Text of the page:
EU car sales rev up despite Brexit and ‘dieselgate’

Car sales returned to growth in Europe last month, the latest industry data showed Thursday, but that Brexit and the so-called dieselgate scandal are making their impacts felt.

New car sales climbed 5.9% in October compared to the same month last year, according to data from the European Automobile Manufacturers Association, after a fall of 2.0% in September.

In the first ten months of the year, passenger car sales rose 3.9%.

Car sales rose almost everywhere on the continent, but not in Britain where consumer confidence was undermined by uncertainty about the conditions of the imminent exit of the country from the Union European.

They fell by more than 12% last month, and decreased by 4.6% from January to October.

Car sales are down even more sharply in Ireland, which is probably the EU country most directly exposed to Brexit, with Irish exports accounting for 11 of the EU's 15 products. more exposed to the British economy.

They fell by almost 14% in October and are down 10.3% in the first ten months of the year.

"Brexit uncertainty and the weakness of the pound sterling have a negative impact on the industry," said the Irish Auto Industry Corporation (SIMI) at the beginning of this month.

The lower value of the British pound has caused a wave of occasional cars at attractive prices coming from Britain on sale in Ireland, which is also a country of driving on the left.

SIMI stated that "with an increase in imports of less than 3 years, it is likely that some of them will cause new car sales".

The dieselgate scandal, sparked by Volkswagen's admission in 2015 that it was equipping millions of cars with software to cheat on pollution tests, seems to have an impact on sales because consumers are turning to engines in the absence of taxes and regulations being considered or imposed by EU countries.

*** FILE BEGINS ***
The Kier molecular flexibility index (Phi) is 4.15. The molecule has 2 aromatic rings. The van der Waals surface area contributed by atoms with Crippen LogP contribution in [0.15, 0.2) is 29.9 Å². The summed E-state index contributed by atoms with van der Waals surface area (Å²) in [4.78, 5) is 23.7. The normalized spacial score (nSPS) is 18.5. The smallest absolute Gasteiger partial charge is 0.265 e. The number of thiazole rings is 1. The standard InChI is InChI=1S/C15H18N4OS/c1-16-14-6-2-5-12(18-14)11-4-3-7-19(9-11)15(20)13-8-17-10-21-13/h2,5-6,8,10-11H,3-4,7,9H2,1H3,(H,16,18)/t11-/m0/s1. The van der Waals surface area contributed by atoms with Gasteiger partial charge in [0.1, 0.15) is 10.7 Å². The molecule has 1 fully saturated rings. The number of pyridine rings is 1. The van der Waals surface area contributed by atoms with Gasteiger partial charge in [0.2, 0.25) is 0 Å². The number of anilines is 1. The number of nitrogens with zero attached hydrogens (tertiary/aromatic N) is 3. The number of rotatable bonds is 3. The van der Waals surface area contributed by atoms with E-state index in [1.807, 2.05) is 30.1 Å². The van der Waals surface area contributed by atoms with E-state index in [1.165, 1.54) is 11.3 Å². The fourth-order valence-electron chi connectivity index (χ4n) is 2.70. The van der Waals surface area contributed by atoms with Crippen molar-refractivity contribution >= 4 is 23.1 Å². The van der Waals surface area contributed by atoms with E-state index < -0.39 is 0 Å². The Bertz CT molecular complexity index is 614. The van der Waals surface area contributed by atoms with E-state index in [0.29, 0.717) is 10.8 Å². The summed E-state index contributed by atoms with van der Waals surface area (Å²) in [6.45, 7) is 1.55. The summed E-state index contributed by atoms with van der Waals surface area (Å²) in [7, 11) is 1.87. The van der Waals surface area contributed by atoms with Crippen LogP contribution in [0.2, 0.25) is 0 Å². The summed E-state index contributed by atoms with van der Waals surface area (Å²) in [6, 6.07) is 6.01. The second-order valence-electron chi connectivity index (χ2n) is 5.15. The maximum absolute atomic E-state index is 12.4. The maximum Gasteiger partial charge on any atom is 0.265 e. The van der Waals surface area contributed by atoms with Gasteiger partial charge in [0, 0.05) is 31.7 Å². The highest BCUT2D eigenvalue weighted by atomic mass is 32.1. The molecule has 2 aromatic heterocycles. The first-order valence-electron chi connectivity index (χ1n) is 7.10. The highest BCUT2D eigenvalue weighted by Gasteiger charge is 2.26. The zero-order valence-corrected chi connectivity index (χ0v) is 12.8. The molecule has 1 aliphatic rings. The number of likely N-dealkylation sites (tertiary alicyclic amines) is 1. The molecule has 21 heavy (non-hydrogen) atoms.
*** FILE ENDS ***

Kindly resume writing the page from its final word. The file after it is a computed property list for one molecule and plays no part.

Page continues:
In Germany last month, according to the issuing authority of the KBA nation's driving licenses, diesels accounted for 34.9 percent of the 272,855 cars registered. A year ago, diesel engines accounted for 44.2%.

In France, diesel sales are down 4.7% over the first 10 months of the year, or 47.6% of the total, according to the professional association of French automobile manufacturers CCFA . Diesel engines still accounted for the majority of cars sold last year at 52.1%. In Britain, the uncertainty surrounding the taxation of diesel seems to affect overall sales.

"The decline in business and consumer confidence is undoubtedly affecting demand in the new car market, but it is compounded by confusion over the government's diesel policy," said Mike Hawes, general manager of society. this month.

"Consumers need to be reassured that the latest low-emission diesel cars on sale will not be subject to any prohibitions, charges or other restrictions," he said. anywhere in the UK, "he added.

By car manufacturers, the sales of the European leader Volkswagen were lagging in October and during the first ten months of the year, growing less than the overall market. Its market share dropped to 23.6% from January to October.

PSA Group sales, which makes Peugeot and Citroën, were boosted by the inclusion of Opel / Vauxhall in its accounts, but otherwise the automaker has only shown that modest increases over the overall market gain.

Among the leading automakers, Toyota had the highest percentage of sales in Europe with a 14.4% increase in the first ten months of the year, bringing its market share to 4.7% .

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